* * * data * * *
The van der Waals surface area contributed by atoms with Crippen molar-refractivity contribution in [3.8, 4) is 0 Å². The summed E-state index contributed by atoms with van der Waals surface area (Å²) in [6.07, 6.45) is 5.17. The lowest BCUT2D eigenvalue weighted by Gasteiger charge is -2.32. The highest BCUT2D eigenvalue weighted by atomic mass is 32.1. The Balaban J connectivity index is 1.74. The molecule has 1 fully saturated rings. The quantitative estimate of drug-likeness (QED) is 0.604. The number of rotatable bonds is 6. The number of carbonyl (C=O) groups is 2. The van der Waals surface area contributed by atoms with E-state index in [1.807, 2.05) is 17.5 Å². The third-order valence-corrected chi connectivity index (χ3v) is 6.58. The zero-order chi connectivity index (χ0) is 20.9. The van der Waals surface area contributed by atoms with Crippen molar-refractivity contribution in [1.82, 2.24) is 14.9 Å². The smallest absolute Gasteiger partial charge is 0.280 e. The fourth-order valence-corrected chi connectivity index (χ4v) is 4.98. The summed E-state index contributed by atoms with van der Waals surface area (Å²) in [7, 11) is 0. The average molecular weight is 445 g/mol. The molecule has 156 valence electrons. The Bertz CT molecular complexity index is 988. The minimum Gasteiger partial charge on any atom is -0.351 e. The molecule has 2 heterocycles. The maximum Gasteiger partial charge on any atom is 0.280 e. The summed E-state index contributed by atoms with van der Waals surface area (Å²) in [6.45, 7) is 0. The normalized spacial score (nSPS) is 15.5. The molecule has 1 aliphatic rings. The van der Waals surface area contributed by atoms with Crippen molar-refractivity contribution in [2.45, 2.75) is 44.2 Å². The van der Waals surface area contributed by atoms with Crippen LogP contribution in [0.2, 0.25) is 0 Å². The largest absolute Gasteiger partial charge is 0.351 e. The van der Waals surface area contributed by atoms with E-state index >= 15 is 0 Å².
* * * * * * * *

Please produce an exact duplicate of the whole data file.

The van der Waals surface area contributed by atoms with Crippen molar-refractivity contribution in [3.8, 4) is 0 Å². The summed E-state index contributed by atoms with van der Waals surface area (Å²) in [6.07, 6.45) is 5.17. The lowest BCUT2D eigenvalue weighted by Gasteiger charge is -2.32. The highest BCUT2D eigenvalue weighted by atomic mass is 32.1. The Balaban J connectivity index is 1.74. The molecule has 1 fully saturated rings. The quantitative estimate of drug-likeness (QED) is 0.604. The number of rotatable bonds is 6. The number of carbonyl (C=O) groups is 2. The van der Waals surface area contributed by atoms with E-state index in [1.807, 2.05) is 17.5 Å². The third-order valence-corrected chi connectivity index (χ3v) is 6.58. The zero-order chi connectivity index (χ0) is 20.9. The van der Waals surface area contributed by atoms with Crippen molar-refractivity contribution in [1.82, 2.24) is 14.9 Å². The smallest absolute Gasteiger partial charge is 0.280 e. The fourth-order valence-corrected chi connectivity index (χ4v) is 4.98. The summed E-state index contributed by atoms with van der Waals surface area (Å²) in [7, 11) is 0. The average molecular weight is 445 g/mol. The molecule has 156 valence electrons. The Bertz CT molecular complexity index is 988. The minimum Gasteiger partial charge on any atom is -0.351 e. The molecule has 2 heterocycles. The maximum Gasteiger partial charge on any atom is 0.280 e. The summed E-state index contributed by atoms with van der Waals surface area (Å²) in [6.45, 7) is 0. The normalized spacial score (nSPS) is 15.5. The molecule has 1 aliphatic rings. The van der Waals surface area contributed by atoms with Crippen molar-refractivity contribution in [2.45, 2.75) is 44.2 Å². The van der Waals surface area contributed by atoms with Crippen LogP contribution in [0.2, 0.25) is 0 Å². The largest absolute Gasteiger partial charge is 0.351 e. The van der Waals surface area contributed by atoms with E-state index >= 15 is 0 Å².